Something about Toby and Elizabeth’s homestead struck a strong resonance with my memory.  Here was a homestead very much like the way I grew up, not implemented haphazardly by 25 year old hippies freshly moved east from teaching mountaineering, but rather by two professionals who had been living in the city for years and working in the heart of a modern university until they suddenly pulled the ripcord.  Here was a carefully-crafted simplicity executed more out of intentionality and style than governed by economic austerity as in the case of my own childhood.   If Toby and Elizabeth can transition from Cambridge to a hill farm, intentionally and consciously paring away so much of  modern life, subjecting themselves to all manner of physical hardships in exchange for the pleasures of a carefully crafted rustic rural life, then surely all kinds of other arrangements are workable as well.  I’m reminded of a guy named Snowberg who worked as an engineer at Southwest Windpower, all the while living in a cabin tent secreted away against all regulation  in the national forest that surrounds Flagstaff.  He did this through every season for years, showering at a gym, cooking at work, and saving his money, then embarking on a years-long kayak tour of the world.  How much cooler is that than the much more common story of professionals who make piles of money and manage always to spend a little more than they earn, living in constant fear of disruptions and feeling like they don’t have any options?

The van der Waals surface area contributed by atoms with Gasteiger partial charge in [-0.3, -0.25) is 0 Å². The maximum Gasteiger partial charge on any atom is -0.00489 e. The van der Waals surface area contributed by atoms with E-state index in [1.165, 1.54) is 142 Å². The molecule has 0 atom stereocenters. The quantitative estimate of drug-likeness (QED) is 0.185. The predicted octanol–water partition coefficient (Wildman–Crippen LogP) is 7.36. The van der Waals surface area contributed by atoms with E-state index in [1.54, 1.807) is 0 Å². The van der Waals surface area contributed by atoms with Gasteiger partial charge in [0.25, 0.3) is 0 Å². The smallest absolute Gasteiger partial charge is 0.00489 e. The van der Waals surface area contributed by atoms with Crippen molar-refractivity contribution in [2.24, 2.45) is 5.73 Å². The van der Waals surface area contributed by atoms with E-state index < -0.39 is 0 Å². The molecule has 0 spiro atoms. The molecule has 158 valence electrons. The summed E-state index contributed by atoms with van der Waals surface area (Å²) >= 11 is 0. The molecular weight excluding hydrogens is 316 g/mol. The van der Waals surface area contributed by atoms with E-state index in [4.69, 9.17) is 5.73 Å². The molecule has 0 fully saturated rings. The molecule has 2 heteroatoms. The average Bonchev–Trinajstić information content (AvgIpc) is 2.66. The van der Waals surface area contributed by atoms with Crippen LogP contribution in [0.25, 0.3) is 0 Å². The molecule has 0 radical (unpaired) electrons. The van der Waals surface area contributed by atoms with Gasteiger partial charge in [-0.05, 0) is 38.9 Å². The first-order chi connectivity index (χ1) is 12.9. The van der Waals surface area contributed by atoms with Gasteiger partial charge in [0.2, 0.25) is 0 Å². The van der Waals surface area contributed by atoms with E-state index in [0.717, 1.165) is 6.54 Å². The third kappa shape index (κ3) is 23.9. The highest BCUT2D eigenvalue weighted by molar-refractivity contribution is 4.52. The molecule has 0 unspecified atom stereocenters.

Visiting the homestead filled me with joy, not because I want to emulate what they are doing (I’m pretty happy to have electricity and the internet, and my ideal setup would involve a machine shop rather than a sawmill), but rather for the reminder that many different kinds of life are possible, and that positive changes can be made quickly and boldly, with creativity and intentionality.  Some aspects of modernity that on the face of it appear no-brainers are not so obvious on consideration.  It seems pretty sensible to hook up a small electric motor to the apple crusher, but then you have no need to throw a party and  invite all your friends to lend a hand.    Life is the most important engineering project most of us will ever execute; it seems a shame never to tinker with the factory settings.


Strawberry Rhubarb Pie

June 6, 2009

Someone else named Ben asked me to post a recipe for Strawberry Rhubarb pie.  Most of the recipes I’ve put up here are healthy or crunchy in some way, but this is pretty much straight up – good though.  We always had a big patch of rhubarb growing in the garden when I was a kid, it was about the first thing up and it’s not useful for a whole lot besides making pies, but it’s great for that.  It’s at its best before the strawberries come in fresh, but fortunately both strawberries and rhubarb freeze well.  The pie crust recipe is not specific to strawberry-rhubarb, and the detailed instructions are for the benefit of pie neophytes.


  • 1.5c white flour
  • 1c whole wheat flour (pastry if you have it)
  • 2 sticks unsalted butter, cold
  • 1T sugar
  • 1/2t salt
  • Around 1/2c cold water